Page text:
Mike C

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  4. #54
    Ed Sukach's Avatar
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    Quote Originally Posted by Michael A. Smith
    I'm curious, Ed, who you think is Weston's equal among twentieth century photographers.
    Alfred Stieglitz, for one.
    Carpe erratum!!

    Ed Sukach, FFP.

  5. #55

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    You got one of them, Ed.

  6. #56

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    Back to topic: I've read an abreviated version of Weston's Daybooks (Rememberances?); but, prompted by this thread, I've recently purchased a copy of the Daybooks. Looking forward to Michael Smith's book on Weston.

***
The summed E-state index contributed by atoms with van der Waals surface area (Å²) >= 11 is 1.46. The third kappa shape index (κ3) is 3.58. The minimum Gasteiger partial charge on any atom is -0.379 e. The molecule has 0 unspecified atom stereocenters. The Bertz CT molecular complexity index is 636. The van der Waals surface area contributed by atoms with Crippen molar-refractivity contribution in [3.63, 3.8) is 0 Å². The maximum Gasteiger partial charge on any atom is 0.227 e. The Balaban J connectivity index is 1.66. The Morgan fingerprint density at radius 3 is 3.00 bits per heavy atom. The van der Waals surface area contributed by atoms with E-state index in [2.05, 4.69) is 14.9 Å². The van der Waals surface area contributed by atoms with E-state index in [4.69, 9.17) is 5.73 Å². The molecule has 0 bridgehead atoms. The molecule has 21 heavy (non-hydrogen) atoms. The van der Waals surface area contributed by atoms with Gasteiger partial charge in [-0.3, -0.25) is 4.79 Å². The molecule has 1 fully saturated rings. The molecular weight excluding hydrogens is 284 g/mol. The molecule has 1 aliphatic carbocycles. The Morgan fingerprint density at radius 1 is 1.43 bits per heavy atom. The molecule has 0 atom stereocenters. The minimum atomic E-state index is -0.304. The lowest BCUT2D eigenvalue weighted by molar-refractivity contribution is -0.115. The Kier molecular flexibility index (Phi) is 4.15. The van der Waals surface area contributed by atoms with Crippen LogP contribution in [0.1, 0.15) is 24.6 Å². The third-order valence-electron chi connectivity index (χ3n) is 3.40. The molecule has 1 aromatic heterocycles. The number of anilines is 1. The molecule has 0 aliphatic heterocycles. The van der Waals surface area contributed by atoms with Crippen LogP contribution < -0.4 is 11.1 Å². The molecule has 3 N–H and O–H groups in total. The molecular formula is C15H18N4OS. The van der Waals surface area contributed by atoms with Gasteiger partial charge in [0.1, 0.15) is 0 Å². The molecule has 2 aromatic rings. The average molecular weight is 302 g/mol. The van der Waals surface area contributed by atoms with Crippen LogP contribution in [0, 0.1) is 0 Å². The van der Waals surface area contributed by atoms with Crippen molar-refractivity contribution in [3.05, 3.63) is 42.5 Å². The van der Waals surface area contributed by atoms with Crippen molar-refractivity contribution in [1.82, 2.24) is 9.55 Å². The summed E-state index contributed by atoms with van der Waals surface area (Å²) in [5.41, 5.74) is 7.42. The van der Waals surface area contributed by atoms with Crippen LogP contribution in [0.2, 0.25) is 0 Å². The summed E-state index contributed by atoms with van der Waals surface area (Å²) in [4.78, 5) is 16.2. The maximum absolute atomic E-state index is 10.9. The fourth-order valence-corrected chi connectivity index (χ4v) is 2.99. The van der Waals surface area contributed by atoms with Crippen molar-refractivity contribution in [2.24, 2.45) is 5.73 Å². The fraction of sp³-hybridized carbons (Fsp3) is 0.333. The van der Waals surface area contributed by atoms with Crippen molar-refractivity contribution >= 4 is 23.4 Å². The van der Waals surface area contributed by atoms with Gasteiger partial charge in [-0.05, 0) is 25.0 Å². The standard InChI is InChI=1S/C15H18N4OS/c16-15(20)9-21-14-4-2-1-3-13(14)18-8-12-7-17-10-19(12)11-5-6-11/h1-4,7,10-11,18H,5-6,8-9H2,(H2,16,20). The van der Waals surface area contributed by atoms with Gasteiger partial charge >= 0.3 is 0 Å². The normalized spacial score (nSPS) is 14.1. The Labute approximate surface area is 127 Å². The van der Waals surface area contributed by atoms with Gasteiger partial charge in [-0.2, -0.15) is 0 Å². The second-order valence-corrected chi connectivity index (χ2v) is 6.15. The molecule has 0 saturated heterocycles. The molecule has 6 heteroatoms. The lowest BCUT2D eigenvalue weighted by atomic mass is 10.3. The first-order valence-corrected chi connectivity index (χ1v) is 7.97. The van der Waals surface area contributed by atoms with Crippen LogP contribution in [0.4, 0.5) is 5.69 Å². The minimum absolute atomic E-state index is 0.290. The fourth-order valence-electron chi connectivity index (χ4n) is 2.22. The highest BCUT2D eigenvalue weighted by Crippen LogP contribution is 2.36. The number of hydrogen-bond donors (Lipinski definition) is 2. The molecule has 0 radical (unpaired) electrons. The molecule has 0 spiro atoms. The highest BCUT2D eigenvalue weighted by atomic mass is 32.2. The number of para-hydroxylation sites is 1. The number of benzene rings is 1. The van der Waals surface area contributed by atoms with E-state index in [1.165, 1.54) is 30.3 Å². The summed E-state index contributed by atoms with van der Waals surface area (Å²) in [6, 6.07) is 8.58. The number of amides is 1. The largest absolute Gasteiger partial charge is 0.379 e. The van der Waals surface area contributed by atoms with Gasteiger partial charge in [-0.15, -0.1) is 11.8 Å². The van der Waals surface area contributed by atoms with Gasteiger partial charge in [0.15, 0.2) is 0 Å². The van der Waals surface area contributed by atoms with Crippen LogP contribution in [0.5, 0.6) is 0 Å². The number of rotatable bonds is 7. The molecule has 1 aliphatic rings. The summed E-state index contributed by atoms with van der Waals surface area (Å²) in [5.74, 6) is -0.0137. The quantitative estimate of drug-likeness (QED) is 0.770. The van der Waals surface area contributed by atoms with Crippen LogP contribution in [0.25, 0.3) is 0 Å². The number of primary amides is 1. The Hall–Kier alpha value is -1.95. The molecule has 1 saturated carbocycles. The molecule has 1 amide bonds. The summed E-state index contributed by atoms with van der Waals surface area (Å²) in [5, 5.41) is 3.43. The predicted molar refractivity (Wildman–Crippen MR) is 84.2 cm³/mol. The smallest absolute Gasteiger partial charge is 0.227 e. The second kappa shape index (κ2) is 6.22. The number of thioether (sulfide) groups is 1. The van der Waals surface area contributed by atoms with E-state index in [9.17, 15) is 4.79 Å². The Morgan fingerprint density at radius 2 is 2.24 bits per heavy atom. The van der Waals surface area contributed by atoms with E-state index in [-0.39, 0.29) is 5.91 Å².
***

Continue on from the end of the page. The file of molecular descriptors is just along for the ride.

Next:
van Huyck Photo
    "Progress is only a direction, and it's often the wrong direction"

  7. #57
    Ed Sukach's Avatar
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    OK, gang ... I had an idea this would ... not "progress" but rather "de-gress" to the point where we start to defend our positions by employing some rather miserable tactics: "Your favorite photographer was a man of "low morals". "Oh yeah? Well your favorite photographer was a "son-of-a-bitch"... ad absurdum.

    Let us respect one another, and our own individual preferences. If someone chooses to use a motion-blur to indicate action, or induce LARGE grain (a la' Ralph Gibson's nudes) ... or chooses to NOT have a "true black" and/or "true white" in a print - for the effect ... let us not extrapolate wildly ... I would accept those "faults" simply as aesthetic choices -- and not infer that s/he was either "sloppy", "uncaring", "dishonest" "ignorant" or any other of the demeaning comments that I've read here.